If you don’t like fart humour, then you may be put off Shiftlings from the very start, because that is the central concept of the game, as you use farts to help a bumbling duo of aliens through 50+ levels in the puzzle platformer from RockPocket Games.
The first thing that struck me about Shiftlings was how nice it was to look at. I must admit I was expecting something a little rough around the edges, but visually it is really well crafted, with some lovely animation in the characters and main level elements, backed up by attention to detail in the background areas. It brings each and every level to life.
It is the gameplay that has me torn though, because at the start it works really well, each of the two aliens you control has an airtight spacesuit on and one of them has got some serious gas, so when he farts, his suit blows up into a balloon. Imagine that scene in Willy Wonka and the Chocolate Factory and you are pretty much there.
To overcome a puzzle, you essentially need to work with both characters, farting to switch the gas between suits, which are connected via a pipe. With me so far? This pipe works as a tether, which means you need to think about how you approach each new problem, knowing they can never be too far away from each other, but there is some leeway still.
Now as I said, this all works well at the start and you plod along happily going through levels, solving problems and moving on. It is very competent in that respect. The main issue comes later, when it becomes clear that this is designed to be a co-op game and therein lays the problem.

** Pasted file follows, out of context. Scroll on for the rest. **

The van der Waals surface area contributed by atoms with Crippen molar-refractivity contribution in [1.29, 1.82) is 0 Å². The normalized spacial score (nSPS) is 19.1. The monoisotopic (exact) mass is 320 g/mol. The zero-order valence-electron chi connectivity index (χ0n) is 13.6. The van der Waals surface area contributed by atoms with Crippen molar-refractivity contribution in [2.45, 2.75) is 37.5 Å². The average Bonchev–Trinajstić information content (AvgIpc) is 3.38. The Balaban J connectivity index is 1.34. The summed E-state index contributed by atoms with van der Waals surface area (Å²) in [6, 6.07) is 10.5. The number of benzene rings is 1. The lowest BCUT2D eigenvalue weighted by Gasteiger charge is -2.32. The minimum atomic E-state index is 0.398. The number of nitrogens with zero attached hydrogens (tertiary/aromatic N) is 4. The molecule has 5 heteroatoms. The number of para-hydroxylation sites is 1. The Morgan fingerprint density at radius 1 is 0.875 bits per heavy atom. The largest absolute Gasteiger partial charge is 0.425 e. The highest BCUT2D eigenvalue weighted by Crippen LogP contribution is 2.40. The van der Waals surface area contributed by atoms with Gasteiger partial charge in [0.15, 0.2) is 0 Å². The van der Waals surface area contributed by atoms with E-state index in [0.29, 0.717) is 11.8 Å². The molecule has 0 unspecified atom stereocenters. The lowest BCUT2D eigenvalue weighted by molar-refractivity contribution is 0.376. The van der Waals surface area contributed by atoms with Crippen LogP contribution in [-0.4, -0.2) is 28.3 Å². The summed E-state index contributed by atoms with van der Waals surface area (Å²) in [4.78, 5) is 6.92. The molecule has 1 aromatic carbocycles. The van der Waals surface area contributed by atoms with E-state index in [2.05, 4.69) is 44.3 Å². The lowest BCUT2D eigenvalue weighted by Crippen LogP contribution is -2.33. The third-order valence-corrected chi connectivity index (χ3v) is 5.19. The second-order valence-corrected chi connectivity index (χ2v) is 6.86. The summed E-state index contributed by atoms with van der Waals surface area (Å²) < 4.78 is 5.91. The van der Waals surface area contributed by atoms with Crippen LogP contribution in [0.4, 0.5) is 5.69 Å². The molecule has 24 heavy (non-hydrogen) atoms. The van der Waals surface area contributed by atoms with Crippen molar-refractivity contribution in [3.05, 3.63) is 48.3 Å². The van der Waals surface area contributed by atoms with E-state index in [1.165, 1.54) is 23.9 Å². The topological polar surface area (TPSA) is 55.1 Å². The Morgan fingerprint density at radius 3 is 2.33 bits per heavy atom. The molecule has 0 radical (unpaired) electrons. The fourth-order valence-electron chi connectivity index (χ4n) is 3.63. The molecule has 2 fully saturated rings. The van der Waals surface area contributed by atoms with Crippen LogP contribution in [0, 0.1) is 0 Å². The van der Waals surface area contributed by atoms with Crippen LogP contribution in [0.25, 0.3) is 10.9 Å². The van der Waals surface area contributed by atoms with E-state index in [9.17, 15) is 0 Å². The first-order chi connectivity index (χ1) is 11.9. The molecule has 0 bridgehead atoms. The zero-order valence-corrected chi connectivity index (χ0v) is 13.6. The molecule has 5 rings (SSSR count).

It is a game that is perfectly playable in the most part in single player and if anything early levels are setup for that, you switch characters with a touch of a button and what you are doing and with whom make perfect sense, but later on this becomes frustrating to do on your own and it is at this point where it seems like a shift was made in the design process to focus on the co-op side. This can be done locally or online which is a nice touch.
I grabbed a partner and sure enough the later levels lost their frustrations and the enjoyment factor crept back in, but we also went and tried the earlier levels in co-op and they became tedious, to the point where you felt one of you was more of a hindrance than a help.
It is a shame, because had this been separate entities that focused one mode to the single player and another toward co-op, I’d likely be shouting from the rooftops about how you must have this game. Sure it would need a few more levels created for each mode, but it would have been a game that came out of nowhere and really impressed.
As it is though, I can’t find an angle in which to really sell it to you. It’s not one I can say to get if you love co-op, because early levels don’t fit properly and I can’t recommend it for single player as you will hit a point where it becomes frustrating…So!
If you are the sort of person who has the time to play two fifths of a game in single player, but can then get someone else to jump in for the remaining levels, then Shiftlings is right up your street!
I feel bad saying it like that, because it is a fantastic puzzle platformer, and individually I really did enjoy the levels, especially as I got to play them in the right environment.
Unfortunately this is the equivalent of getting all six numbers on the lottery, but on two separate tickets. You win a bit of money, but you were so close to the jackpot!